Carol Pineau was the 3rd speaker for the first session of TEDGlobal. She is best known for her documentary Africa Open For Business. She told some of the stories from her inspiring documentary. The first was the story of Ruff ‘n Tumble a very successful clothing designer from Nigeria. Another one was the great success of Vodacom Congo founded by Alieu Conteh, also a speaker at TEDGlobal. And maybe someone who could be considered in the future as Africa’s answer to Richard Branson: Mohammed Yassin Olad, who started a private airline when the Somali government collapsed and with it the national airline shut down. This is what true entrepreneurship is about – realising opportunities in the most dire circumstances.
She further explained that there is a unusually high perception of risk in Africa. However, China is one country that is striking up alliances, partnerships and investing at a rate like no Western country is doing. And in a way this is almost like a Marshall Plan for Africa.
You can purchase the documentary Africa: Open for Business directly from her website here. And here is a great article summarising the message on the official South Africa website.
Continuing on the theme of the Africa you don’t know was Andrew Dosunmu, most famous in South Africa as being the director of the hit television show Yizo Yizo. While growing up in Lagos, Nigeria, he experienced very different images of Africa compared to when he moved to London. Andrew has directed several music videos including one for the song Birima by Youssou N’Dour and Wyclef Jean. Andrew is filled with a passion for telling real stories especially about young people and how they experience living in Africa. So he travels widely collecting stories about youth culture and portraying positive images in his work.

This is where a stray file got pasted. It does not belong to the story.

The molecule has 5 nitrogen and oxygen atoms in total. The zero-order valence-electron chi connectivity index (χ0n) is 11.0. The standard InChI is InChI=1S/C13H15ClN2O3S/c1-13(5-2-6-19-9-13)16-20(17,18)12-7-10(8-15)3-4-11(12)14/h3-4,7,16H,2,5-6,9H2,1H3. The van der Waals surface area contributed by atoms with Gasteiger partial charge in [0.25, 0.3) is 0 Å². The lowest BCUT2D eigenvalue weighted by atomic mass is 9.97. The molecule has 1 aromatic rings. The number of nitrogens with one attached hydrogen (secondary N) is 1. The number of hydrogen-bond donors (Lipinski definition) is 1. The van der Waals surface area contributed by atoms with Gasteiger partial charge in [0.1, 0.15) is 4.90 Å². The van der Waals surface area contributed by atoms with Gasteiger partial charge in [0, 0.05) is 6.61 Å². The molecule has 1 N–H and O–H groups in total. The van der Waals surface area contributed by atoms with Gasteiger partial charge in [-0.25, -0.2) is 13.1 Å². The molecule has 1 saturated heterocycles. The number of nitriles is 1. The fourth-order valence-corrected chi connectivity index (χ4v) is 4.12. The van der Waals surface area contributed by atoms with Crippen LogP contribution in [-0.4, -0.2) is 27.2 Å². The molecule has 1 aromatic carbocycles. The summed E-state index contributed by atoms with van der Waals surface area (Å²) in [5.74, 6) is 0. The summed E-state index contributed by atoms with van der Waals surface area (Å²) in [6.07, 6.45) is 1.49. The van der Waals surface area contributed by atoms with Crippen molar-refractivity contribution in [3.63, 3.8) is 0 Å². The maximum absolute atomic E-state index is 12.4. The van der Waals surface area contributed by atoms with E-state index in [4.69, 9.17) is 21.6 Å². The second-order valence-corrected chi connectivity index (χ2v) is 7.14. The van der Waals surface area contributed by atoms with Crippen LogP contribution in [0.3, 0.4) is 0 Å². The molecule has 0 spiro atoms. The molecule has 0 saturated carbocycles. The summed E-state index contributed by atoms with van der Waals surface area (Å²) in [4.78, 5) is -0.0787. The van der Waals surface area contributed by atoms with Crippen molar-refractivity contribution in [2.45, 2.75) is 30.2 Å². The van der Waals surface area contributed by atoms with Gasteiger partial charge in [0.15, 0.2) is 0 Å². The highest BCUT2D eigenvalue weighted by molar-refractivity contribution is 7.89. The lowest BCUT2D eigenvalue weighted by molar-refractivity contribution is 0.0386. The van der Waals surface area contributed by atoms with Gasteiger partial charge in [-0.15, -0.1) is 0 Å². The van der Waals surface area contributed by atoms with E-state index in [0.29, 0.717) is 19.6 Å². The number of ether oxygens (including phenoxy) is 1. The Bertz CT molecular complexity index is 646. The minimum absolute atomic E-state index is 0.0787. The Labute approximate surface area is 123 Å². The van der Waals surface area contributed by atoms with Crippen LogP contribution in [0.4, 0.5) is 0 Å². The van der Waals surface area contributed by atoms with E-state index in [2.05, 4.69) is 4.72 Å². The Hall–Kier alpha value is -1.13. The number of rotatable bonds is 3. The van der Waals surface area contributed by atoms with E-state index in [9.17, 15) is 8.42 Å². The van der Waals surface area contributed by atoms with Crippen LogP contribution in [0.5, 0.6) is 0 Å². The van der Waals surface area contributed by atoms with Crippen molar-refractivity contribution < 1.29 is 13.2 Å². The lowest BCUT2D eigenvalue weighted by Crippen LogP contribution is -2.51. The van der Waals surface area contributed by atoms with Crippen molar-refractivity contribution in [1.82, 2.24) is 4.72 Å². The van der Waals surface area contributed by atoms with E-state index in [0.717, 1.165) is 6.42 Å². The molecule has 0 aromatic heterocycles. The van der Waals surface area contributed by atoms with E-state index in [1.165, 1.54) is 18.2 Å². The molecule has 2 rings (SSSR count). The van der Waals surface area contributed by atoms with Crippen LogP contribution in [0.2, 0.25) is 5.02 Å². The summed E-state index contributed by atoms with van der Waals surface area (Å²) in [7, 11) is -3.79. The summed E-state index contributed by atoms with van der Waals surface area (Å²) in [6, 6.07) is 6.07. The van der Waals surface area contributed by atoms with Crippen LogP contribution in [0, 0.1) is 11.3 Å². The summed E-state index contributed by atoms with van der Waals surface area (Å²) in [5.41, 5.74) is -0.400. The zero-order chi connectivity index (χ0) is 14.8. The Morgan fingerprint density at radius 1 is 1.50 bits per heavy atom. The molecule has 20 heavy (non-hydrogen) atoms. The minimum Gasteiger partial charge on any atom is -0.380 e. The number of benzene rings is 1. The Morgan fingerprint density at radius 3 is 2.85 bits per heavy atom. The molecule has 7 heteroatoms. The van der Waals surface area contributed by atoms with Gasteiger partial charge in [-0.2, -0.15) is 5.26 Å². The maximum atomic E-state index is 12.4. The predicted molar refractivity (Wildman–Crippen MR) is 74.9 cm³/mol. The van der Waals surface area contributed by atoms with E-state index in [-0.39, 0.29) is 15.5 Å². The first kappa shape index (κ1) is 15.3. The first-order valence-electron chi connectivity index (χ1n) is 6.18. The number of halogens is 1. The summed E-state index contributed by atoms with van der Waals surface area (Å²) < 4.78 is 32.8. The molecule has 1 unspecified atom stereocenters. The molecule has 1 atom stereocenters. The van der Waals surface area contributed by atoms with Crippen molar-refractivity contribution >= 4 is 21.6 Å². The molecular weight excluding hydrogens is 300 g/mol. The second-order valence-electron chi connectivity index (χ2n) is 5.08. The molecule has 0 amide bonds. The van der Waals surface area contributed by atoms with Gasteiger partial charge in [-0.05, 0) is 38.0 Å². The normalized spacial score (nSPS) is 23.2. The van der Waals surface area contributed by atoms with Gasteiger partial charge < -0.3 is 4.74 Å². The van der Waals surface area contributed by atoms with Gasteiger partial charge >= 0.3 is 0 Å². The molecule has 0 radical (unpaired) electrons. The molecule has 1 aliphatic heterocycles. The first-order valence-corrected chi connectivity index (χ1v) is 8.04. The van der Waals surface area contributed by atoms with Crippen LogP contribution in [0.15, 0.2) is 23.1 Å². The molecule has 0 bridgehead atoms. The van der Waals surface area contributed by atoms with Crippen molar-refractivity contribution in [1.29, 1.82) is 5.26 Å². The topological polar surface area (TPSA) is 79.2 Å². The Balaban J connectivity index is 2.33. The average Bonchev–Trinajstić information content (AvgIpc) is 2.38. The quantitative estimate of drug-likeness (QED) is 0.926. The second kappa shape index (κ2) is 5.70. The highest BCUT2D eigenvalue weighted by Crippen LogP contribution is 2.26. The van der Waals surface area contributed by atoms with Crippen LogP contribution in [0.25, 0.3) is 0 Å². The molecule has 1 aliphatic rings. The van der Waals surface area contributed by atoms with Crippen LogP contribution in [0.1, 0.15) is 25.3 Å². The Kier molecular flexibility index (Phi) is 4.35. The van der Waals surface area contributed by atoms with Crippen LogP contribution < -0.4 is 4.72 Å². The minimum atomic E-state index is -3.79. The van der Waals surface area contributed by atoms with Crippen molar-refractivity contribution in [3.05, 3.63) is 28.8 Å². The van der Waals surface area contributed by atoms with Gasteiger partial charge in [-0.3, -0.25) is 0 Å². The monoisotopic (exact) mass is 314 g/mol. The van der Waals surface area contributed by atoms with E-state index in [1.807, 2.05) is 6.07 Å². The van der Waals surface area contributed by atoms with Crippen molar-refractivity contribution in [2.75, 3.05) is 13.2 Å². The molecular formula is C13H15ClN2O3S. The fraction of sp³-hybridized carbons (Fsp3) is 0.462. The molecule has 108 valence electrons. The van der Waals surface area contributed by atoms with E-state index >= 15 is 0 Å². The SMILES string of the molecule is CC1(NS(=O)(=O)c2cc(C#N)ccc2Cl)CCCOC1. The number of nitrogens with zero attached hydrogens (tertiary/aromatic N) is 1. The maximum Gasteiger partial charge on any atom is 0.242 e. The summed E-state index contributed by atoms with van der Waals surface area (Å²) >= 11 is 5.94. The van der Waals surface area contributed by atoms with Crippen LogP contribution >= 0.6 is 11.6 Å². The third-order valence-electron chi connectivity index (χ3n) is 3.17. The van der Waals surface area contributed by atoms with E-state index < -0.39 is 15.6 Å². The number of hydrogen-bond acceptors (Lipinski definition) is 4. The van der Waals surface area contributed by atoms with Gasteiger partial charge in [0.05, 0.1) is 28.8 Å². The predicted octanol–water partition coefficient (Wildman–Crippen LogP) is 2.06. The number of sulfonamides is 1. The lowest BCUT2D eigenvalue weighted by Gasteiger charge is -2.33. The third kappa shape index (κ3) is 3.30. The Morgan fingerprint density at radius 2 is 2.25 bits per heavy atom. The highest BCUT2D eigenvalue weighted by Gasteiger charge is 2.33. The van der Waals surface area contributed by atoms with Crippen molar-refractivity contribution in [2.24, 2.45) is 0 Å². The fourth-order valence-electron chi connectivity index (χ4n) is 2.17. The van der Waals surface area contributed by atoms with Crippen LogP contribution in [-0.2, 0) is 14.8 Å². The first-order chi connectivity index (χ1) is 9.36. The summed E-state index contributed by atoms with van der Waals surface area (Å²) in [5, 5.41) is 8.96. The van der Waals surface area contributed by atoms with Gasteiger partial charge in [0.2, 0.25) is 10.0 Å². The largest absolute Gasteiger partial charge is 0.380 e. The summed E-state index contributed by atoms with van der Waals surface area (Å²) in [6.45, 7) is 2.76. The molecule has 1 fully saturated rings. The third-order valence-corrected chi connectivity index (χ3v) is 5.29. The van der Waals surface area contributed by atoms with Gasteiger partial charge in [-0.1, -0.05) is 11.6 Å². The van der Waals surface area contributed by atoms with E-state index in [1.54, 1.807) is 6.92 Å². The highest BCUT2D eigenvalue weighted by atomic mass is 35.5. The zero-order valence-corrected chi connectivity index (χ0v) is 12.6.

Make sure you checkout Andrew Dosunmu’s website for more information this extraordinary African film maker.
This week I’m in Arusha, Tanzania attending the TEDGlobal conference. Travelling is one of those experiences which truly enriches your life. When you travel outside of your country you are stretching your own comfort zone.
Back in 2000 I spent 6 months working and living in United Arab Emirates. That was a big culture shock for me coming from South Africa, a very westernised country in many respects. The Arab world is conservative to say the least. The great thing about the UAE is the large population of expats from other countries who live there. And each and every time I met someone it expanded my view of the world.
In most cases we live such isolated lives. And travel is one of those activities which brings about a sense of personal growth like few other activities. And just by observation you can learn more that you can from any book.
Travelling into Africa is a real experience for me because again I think in South Africa we have been spoiled to some extent. If you live in Johannesburg, Cape Town or Durban, you are living in a first world experience. When you go into rural South Africa it’s a completely experience. But even that is a challenge which is worth undertaking.
If you are below 35 you may wanna consider the Contiki tours, which are dirt cheap travel worldwide. This is something which is on my t0-do list in the next two years. And if you are interested in following my experiences at the TEDGlobal confernece I will be blogging the presentations/speakers and conducting some video podcasts.